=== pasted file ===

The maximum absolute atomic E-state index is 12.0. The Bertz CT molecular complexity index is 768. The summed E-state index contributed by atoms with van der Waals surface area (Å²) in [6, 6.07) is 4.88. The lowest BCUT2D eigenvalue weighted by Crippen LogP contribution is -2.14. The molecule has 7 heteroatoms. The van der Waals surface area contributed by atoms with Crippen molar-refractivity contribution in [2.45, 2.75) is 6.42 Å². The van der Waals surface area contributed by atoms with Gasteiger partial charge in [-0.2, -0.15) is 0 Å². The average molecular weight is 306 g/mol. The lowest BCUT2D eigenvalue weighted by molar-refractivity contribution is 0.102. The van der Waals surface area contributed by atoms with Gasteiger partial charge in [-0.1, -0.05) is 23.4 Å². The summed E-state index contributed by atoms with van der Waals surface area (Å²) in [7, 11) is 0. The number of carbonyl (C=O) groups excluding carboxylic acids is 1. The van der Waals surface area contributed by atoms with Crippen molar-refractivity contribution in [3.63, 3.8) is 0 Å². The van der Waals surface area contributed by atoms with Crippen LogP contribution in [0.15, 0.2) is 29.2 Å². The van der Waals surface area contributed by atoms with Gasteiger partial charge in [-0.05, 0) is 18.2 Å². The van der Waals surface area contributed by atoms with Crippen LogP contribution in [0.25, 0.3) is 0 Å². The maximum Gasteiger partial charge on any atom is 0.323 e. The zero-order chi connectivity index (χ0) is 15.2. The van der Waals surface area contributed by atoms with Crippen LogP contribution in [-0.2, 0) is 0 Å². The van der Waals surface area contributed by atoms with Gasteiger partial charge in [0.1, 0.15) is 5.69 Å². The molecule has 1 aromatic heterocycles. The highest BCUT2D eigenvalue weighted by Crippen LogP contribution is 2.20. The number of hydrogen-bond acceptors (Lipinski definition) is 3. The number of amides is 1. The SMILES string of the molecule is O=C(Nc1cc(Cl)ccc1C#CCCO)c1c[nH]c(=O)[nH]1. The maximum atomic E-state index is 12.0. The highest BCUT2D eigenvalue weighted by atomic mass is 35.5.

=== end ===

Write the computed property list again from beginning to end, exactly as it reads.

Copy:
The maximum absolute atomic E-state index is 12.0. The Bertz CT molecular complexity index is 768. The summed E-state index contributed by atoms with van der Waals surface area (Å²) in [6, 6.07) is 4.88. The lowest BCUT2D eigenvalue weighted by Crippen LogP contribution is -2.14. The molecule has 7 heteroatoms. The van der Waals surface area contributed by atoms with Crippen molar-refractivity contribution in [2.45, 2.75) is 6.42 Å². The van der Waals surface area contributed by atoms with Gasteiger partial charge in [-0.2, -0.15) is 0 Å². The average molecular weight is 306 g/mol. The lowest BCUT2D eigenvalue weighted by molar-refractivity contribution is 0.102. The van der Waals surface area contributed by atoms with Gasteiger partial charge in [-0.1, -0.05) is 23.4 Å². The summed E-state index contributed by atoms with van der Waals surface area (Å²) in [7, 11) is 0. The number of carbonyl (C=O) groups excluding carboxylic acids is 1. The van der Waals surface area contributed by atoms with Crippen molar-refractivity contribution in [3.63, 3.8) is 0 Å². The van der Waals surface area contributed by atoms with Crippen LogP contribution in [0.15, 0.2) is 29.2 Å². The van der Waals surface area contributed by atoms with Gasteiger partial charge in [-0.05, 0) is 18.2 Å². The van der Waals surface area contributed by atoms with Crippen LogP contribution in [0.25, 0.3) is 0 Å². The maximum Gasteiger partial charge on any atom is 0.323 e. The zero-order chi connectivity index (χ0) is 15.2. The van der Waals surface area contributed by atoms with Crippen LogP contribution in [-0.2, 0) is 0 Å². The van der Waals surface area contributed by atoms with Gasteiger partial charge in [0.1, 0.15) is 5.69 Å². The molecule has 1 aromatic heterocycles. The highest BCUT2D eigenvalue weighted by Crippen LogP contribution is 2.20. The number of hydrogen-bond acceptors (Lipinski definition) is 3. The number of amides is 1. The SMILES string of the molecule is O=C(Nc1cc(Cl)ccc1C#CCCO)c1c[nH]c(=O)[nH]1. The maximum atomic E-state index is 12.0. The highest BCUT2D eigenvalue weighted by atomic mass is 35.5.